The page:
People are always saying things like ‘Life’s too short’. For me, however, after committing to singleness at the ripe old age of 21, life began to feel pretty long.
Perhaps it’s because the typical milestones of a ‘short’ life – marriage, kids, grandkids – were wiped out. I might still get a house and a nice retirement like other people, but on my more melodramatic days it can feel like the next big milestone is my funeral.
Life stretches out before me with no obvious landmarks ahead, and no prospect of livening things up by meeting someone and starting a family. I’ve found myself privately planning a huge 30th birthday bash because I don’t get a wedding, and surely by 30 I’ll be able to afford it?
Something about spending my twenties planning a replacement-for-a-wedding pity party doesn’t quite scream ‘fully satisfied Christian’, though.
There are practical changes we need to make as churches and as individuals to get away from this ‘life’s so long’ mentality, but how can we challenge ourselves when we’re thinking this? Here are three questions you could ask:
1. What do I know?
It sounds obvious, but who’s to say this life really will be long? Who am I to assume that I have another sixty years?
James helpfully humbles us by reminding us our lives are fleeting:
‘Why, you do not even know what will happen tomorrow. What is your life? You are a mist that appears for a little while and then vanishes.’ James 4:14
One reason for this is Jesus could return at any time. Instead of pitying myself and my lack of milestones, I should be preparing for the most significant event imaginable (more on that later).
2. Who am I living for?
Jesus came so that we might have life to the full (John 10:10). That doesn’t mean life to the full if you’re married, or life to the full if you have kids and grandkids. That means whatever our situation, we can enjoy life to the full – through Jesus.
Thinking life is long not only devalues the gift of singleness, it also exposes how I think the full and joyful life Jesus offers isn’t enough.
And life isn’t all about milestones and opportunities to celebrate ourselves; it’s much better spent praising and celebrating God. We might try and plan our lives around those milestones or wish that we could have them. But we’re not in control of the narrative – God is, and he has much bigger and better plans for us.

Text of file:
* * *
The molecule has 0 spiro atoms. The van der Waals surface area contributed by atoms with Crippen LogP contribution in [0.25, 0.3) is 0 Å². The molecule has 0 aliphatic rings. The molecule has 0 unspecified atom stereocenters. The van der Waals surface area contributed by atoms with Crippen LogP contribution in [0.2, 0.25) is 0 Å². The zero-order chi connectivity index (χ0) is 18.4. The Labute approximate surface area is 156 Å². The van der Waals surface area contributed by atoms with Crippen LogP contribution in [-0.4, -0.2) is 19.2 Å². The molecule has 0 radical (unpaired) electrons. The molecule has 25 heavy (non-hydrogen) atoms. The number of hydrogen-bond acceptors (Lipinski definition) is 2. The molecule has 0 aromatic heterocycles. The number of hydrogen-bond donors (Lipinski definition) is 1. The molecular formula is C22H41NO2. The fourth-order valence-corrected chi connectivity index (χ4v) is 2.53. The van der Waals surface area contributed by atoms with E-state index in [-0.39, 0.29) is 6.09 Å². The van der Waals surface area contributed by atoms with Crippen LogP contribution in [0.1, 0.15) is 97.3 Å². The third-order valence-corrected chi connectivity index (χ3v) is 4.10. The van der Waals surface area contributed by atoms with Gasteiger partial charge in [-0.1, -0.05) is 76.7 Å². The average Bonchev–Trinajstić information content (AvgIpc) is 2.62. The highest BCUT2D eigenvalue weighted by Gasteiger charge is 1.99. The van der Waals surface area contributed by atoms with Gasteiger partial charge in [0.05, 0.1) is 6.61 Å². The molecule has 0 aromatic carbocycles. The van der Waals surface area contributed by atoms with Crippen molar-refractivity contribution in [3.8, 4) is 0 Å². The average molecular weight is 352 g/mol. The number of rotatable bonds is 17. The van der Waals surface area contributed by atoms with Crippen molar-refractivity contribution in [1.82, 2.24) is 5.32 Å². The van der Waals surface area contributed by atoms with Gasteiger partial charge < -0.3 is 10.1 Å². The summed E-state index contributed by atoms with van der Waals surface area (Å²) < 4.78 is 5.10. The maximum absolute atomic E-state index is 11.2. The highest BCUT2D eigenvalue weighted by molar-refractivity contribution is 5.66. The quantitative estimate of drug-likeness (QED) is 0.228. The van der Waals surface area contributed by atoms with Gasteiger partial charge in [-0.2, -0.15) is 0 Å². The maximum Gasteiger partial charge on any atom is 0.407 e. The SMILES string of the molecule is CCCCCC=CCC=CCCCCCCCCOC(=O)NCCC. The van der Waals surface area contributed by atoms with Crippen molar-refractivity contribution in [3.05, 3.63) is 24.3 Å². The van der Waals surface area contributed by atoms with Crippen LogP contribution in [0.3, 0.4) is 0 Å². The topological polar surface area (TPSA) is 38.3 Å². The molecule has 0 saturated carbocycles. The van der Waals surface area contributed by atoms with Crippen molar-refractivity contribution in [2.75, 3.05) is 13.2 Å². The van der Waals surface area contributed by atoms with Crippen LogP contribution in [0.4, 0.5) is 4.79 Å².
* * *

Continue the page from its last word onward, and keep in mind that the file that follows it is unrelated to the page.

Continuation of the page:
This should be the focus of our church life too. Of course, many people will get married and have kids, and that’s a beautiful blessing to our church families. But the single people in the congregation are equally a blessing. For us, as singles, it can be alienating when a church’s culture seems to revolve around pairing off young singles and holding up marriage as the goal of Christian life.
That’s why it’s so important that we see our lives in the context of God’s narrative, with all of God’s people ultimately heading for eternity with him. Our identity is not in being either married or single, so as church families we should be helping each other to keep that in perspective.
3. What am I waiting for?
On the days when it feels like we’re still not exactly living life to the full (pyjamas, snacks, crying at rom-coms), we can take heart in knowing there’s something much better coming. And guess what it is? A wedding!
‘Let us rejoice and be glad and give him glory! For the wedding of the Lamb has come, and his bride has made herself ready … Blessed are those who are invited to the wedding supper of the Lamb!’ Revelation 19:7-9
All the drunken, awkward weddings padded out with distant relatives and endless discos, all the beautiful weddings that made you long for that one special day, all the weddings and replacement parties you’ve planned in your head – they’ve all been pointing to and building up to the ultimate wedding.
Whether we’re hit by a car tomorrow or have to endure this oh-so-terrible life of singleness, if we’re trusting in Jesus then we have the certain hope of joining him in heaven for eternity. What could be better than that?
If you know someone who’s single, why not remind them of that? Instead of asking when they’re getting married or whether they wish they could, why not remind them of the true satisfaction Jesus offers and their invitation to the greatest wedding of all? It might just make their life seem a little less long.